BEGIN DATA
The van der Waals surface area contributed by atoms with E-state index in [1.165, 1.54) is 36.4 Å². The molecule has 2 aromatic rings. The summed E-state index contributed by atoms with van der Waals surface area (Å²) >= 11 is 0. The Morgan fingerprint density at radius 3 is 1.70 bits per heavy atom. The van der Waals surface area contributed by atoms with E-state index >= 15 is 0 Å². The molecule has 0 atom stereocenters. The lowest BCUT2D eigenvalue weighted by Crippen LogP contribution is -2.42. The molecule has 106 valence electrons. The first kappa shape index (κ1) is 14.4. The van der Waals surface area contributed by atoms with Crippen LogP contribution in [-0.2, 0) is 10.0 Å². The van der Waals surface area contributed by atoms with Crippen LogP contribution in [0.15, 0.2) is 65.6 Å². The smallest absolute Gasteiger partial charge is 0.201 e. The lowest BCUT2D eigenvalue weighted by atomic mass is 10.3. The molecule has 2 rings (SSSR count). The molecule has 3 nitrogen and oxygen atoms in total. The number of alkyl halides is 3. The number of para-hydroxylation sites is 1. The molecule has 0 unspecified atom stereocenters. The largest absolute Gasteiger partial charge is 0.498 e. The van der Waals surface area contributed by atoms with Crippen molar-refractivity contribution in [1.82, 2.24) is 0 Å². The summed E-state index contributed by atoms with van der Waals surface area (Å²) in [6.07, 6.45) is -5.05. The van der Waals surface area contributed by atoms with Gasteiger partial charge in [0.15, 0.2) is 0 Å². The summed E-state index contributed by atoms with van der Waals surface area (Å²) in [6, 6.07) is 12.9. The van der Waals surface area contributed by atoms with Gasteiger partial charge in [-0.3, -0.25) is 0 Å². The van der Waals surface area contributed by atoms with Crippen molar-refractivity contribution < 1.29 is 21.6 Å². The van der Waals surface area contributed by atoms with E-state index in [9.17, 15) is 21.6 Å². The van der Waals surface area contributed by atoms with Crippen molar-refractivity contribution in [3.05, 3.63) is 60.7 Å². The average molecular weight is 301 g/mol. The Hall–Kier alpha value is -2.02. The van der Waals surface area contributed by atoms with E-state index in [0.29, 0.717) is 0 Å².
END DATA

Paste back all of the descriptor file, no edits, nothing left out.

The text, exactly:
The van der Waals surface area contributed by atoms with E-state index in [1.165, 1.54) is 36.4 Å². The molecule has 2 aromatic rings. The summed E-state index contributed by atoms with van der Waals surface area (Å²) >= 11 is 0. The Morgan fingerprint density at radius 3 is 1.70 bits per heavy atom. The van der Waals surface area contributed by atoms with E-state index >= 15 is 0 Å². The molecule has 0 atom stereocenters. The lowest BCUT2D eigenvalue weighted by Crippen LogP contribution is -2.42. The molecule has 106 valence electrons. The first kappa shape index (κ1) is 14.4. The van der Waals surface area contributed by atoms with Crippen LogP contribution in [-0.2, 0) is 10.0 Å². The van der Waals surface area contributed by atoms with Crippen LogP contribution in [0.15, 0.2) is 65.6 Å². The smallest absolute Gasteiger partial charge is 0.201 e. The lowest BCUT2D eigenvalue weighted by atomic mass is 10.3. The molecule has 2 rings (SSSR count). The molecule has 3 nitrogen and oxygen atoms in total. The number of alkyl halides is 3. The number of para-hydroxylation sites is 1. The molecule has 0 unspecified atom stereocenters. The largest absolute Gasteiger partial charge is 0.498 e. The van der Waals surface area contributed by atoms with Crippen molar-refractivity contribution in [1.82, 2.24) is 0 Å². The summed E-state index contributed by atoms with van der Waals surface area (Å²) in [6.07, 6.45) is -5.05. The van der Waals surface area contributed by atoms with Gasteiger partial charge in [0.15, 0.2) is 0 Å². The summed E-state index contributed by atoms with van der Waals surface area (Å²) in [6, 6.07) is 12.9. The van der Waals surface area contributed by atoms with Gasteiger partial charge in [-0.3, -0.25) is 0 Å². The van der Waals surface area contributed by atoms with Crippen molar-refractivity contribution < 1.29 is 21.6 Å². The van der Waals surface area contributed by atoms with E-state index in [9.17, 15) is 21.6 Å². The van der Waals surface area contributed by atoms with Crippen molar-refractivity contribution in [3.05, 3.63) is 60.7 Å². The average molecular weight is 301 g/mol. The Hall–Kier alpha value is -2.02. The van der Waals surface area contributed by atoms with E-state index in [0.29, 0.717) is 0 Å².